Inferring the probability of extinction analytically for branching processes with p0>0 and can be difficult because (1) has n complex-valued roots according to the fundamental law of algebra. In the following we illustrate how (1) can be seen in terms of moments of the offspring distribution, and discuss how this approach can be used to estimate q.
2.2 Moments of the branching process
Let denote the k th moment of the branching process generator X. The first moment, m1, is equivalent to the average offspring number. Higher moments can be used to obtain other summary statistics of the distribution, such as the variance .
for s≥3 are only accurate when q is large and the moments are small. As q ↓ 0, the series requires more and more terms to provide accurate approximation. Therefore, when q is small the first few moments are not necessarily informative about the probability of extinction.
2.3 s-Convex orderings of random variables
This provides an upper limit on extinction because this generating function will be greater than or equal to the generating function for all other random variables with the same m1 and n, on q∈ [ 0,1].
This extremal random variable represents a best case scenario. However, since m1>1, α must be larger than zero and this branching process has no chance of death (i.e. p0=0) and consequently no chance of extinction (q=0). Therefore does not provide a useful bound on the probability of extinction as the bound q≥0 is obvious.
This bound and all other bounds examined here can be found using discrete Chebyshev systems (Denuit and Lefevre 1997). However, extremal bounds are perhaps more intuitive for continuous random variables, to which the discrete cases can be seen as similar (Shaked and Shanthikumar 2007; Hürlimann 2005; Denuit et al. 1999). For example, in the continuous case has only one possible value, m1 with . By (2) this is clearly an extrema because (m i )(i+1)/i=mi+1=(m1)i+1. In comparison, the discrete case (3) has similar properties.
The reader should recognize this notation as it is simply the iterative forward difference operator Δ k for moments.
provides an upper bound to the probability of extinction, so that (4) has greater values at any q∈[ 0,1) than the probability generating functions of any other random variable in .
In this case, successive moments simply grow by m2/m1, so that mi+1=m i (m2/m1), providing a minimum on . And, as was the case for the minimum on , the discrete minimum extrema on has similar properties to the continuous minimum extrema.
For both and the discrete cases are simply discretization of the continuous case. However, this is not necessarily the case for higher moment spaces (Courtois et al. 2006). While the continuous cases provide more intuitive extrema, derivation of the discrete case for higher moments is not as simple as deriving the continuous case and discretizing.
Since can only provide non-trivial information about q if p0>0, this extremal distribution is only informative about extinction when α=0 and p α >0, which is the case whenever n m1−m2<n−m1. Although this requirement may appear restrictive, some classes of distributions have simple rules under which is informative. For example, for binomial distributions, Bn,p, will provide a non-zero lower bound if 1/n<p≤1/(n−1).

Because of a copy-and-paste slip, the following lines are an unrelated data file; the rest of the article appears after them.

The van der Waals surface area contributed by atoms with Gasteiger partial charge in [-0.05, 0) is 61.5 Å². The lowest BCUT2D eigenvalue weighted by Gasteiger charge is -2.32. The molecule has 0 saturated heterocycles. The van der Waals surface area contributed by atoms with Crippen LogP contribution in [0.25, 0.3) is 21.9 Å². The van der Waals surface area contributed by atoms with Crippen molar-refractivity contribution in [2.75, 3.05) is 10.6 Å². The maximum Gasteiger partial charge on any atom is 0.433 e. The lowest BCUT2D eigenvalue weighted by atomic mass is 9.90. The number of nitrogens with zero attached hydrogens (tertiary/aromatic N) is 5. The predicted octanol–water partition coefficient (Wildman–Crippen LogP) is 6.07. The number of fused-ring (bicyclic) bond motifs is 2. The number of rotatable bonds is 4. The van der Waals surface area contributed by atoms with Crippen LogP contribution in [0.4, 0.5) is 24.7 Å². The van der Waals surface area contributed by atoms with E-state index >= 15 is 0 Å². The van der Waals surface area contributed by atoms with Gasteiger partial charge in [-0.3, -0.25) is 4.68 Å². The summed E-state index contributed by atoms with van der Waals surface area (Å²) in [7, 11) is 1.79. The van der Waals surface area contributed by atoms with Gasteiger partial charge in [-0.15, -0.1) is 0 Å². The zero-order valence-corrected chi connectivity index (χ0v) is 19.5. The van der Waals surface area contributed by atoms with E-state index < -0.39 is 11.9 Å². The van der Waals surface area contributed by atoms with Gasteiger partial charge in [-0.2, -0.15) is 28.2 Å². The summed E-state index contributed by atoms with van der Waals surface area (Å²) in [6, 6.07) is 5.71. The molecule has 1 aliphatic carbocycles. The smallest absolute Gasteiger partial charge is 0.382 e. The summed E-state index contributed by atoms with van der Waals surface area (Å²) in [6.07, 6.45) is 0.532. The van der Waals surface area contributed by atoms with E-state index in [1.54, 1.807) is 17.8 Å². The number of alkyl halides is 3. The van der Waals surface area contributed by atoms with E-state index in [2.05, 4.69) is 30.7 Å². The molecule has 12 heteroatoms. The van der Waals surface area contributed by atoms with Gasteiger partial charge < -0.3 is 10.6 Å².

and furthermore, if then p n →0. Therefore, the resulting generating function for is identical to (4) if the maximal value is unknown. So, like the first moment, the third moment is uninformative about extinction when n is unknown, unless assumptions are made about the distribution (see e.g., (Daley and Narayan 1980; Ethier and Khoshnevisan 2002)).
And if , then the bound is useful because the resulting has p0>0. Alternatively, if the supports for have p0=0 and consequently q=0.
Courtois et al. (Courtois et al. 2006) explained that there is no analytic form to directly obtain α and β for . They showed this by disproving the intuitive idea that the discrete support encloses the continuous support. To find α and β, we iteratively search all possible supports on D n until both inequalities are satisfied. This exhaustive method for finding the supports for this extrema is not ideal, especially if D n is dense. Linear programing can be used to easily find the extremal supports and their probabilities (Prékopa 1990), but such approaches are not necessary when D n is sparse (e.g., when n is relatively small).
If the resulting in the inequality holds, the bound for is informative.
All extrema rely on the maximum offspring number, n. Similar to , when n is unknown or infinity goes to the minimum on the lower moment space, here . Thus if n is unknown, goes to , at least for the cases examined here.
The Chebychev approach can be used to extend this approach to higher moments (Hürlimann 2005). However, moments above the fourth are rarely used, and higher moments can be difficult to estimate from small samples. Further, the equations for the supports and probabilities for moments above the fourth become increasingly complex.
3 Results and discussion
Here we discuss some example distributions, graph their generating functions, and also graph generating functions for the extremal distributions. The plot of the probability generating function, f(q), on q∈(0,1) is a useful way to visualize how the moments are related to extinction. The probability generating function takes the value p0 at q=0. At small q, f(q) has a slope of approximately p1. In this part of the function, when q is small, there can be a weak relationship between f(q) and moments. In comparison, when q is close to 1, the moments are closely related to f(q). For example f′(1)=m1. Higher moments begin to influence the function as q moves away from 1.